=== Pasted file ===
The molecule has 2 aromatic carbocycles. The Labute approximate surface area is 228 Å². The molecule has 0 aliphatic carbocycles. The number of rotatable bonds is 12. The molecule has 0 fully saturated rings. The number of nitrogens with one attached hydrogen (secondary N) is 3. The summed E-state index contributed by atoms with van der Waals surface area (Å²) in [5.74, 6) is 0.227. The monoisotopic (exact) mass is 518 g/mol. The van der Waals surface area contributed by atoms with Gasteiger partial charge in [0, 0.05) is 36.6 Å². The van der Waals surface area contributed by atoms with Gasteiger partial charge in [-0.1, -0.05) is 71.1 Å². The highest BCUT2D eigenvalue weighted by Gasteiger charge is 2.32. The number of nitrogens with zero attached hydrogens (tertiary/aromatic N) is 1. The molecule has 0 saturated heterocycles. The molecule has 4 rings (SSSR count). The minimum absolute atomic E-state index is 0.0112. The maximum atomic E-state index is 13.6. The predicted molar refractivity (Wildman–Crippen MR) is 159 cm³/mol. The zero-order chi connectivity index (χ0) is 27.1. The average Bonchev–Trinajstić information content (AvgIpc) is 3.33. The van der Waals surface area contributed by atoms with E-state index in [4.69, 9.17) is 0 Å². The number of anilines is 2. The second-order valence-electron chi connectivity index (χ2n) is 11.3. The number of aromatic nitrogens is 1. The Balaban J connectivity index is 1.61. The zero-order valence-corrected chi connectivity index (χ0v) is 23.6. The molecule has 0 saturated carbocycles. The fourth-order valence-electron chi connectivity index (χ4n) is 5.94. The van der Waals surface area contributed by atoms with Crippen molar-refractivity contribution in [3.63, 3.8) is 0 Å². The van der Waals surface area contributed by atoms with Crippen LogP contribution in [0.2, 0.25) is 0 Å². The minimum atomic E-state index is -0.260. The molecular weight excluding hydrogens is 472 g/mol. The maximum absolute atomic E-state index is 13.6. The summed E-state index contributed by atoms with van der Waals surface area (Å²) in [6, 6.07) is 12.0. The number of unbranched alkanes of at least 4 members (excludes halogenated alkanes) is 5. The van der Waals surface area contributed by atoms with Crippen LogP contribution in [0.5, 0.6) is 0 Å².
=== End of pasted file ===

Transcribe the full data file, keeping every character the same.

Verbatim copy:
The molecule has 2 aromatic carbocycles. The Labute approximate surface area is 228 Å². The molecule has 0 aliphatic carbocycles. The number of rotatable bonds is 12. The molecule has 0 fully saturated rings. The number of nitrogens with one attached hydrogen (secondary N) is 3. The summed E-state index contributed by atoms with van der Waals surface area (Å²) in [5.74, 6) is 0.227. The monoisotopic (exact) mass is 518 g/mol. The van der Waals surface area contributed by atoms with Gasteiger partial charge in [0, 0.05) is 36.6 Å². The van der Waals surface area contributed by atoms with Gasteiger partial charge in [-0.1, -0.05) is 71.1 Å². The highest BCUT2D eigenvalue weighted by Gasteiger charge is 2.32. The number of nitrogens with zero attached hydrogens (tertiary/aromatic N) is 1. The molecule has 0 saturated heterocycles. The molecule has 4 rings (SSSR count). The minimum absolute atomic E-state index is 0.0112. The maximum atomic E-state index is 13.6. The predicted molar refractivity (Wildman–Crippen MR) is 159 cm³/mol. The zero-order chi connectivity index (χ0) is 27.1. The average Bonchev–Trinajstić information content (AvgIpc) is 3.33. The van der Waals surface area contributed by atoms with E-state index in [4.69, 9.17) is 0 Å². The number of anilines is 2. The second-order valence-electron chi connectivity index (χ2n) is 11.3. The number of aromatic nitrogens is 1. The Balaban J connectivity index is 1.61. The zero-order valence-corrected chi connectivity index (χ0v) is 23.6. The molecule has 0 saturated carbocycles. The fourth-order valence-electron chi connectivity index (χ4n) is 5.94. The van der Waals surface area contributed by atoms with Crippen molar-refractivity contribution in [3.63, 3.8) is 0 Å². The van der Waals surface area contributed by atoms with Crippen LogP contribution in [0.2, 0.25) is 0 Å². The minimum atomic E-state index is -0.260. The molecular weight excluding hydrogens is 472 g/mol. The maximum absolute atomic E-state index is 13.6. The summed E-state index contributed by atoms with van der Waals surface area (Å²) in [6, 6.07) is 12.0. The number of unbranched alkanes of at least 4 members (excludes halogenated alkanes) is 5. The van der Waals surface area contributed by atoms with Crippen LogP contribution in [0.5, 0.6) is 0 Å².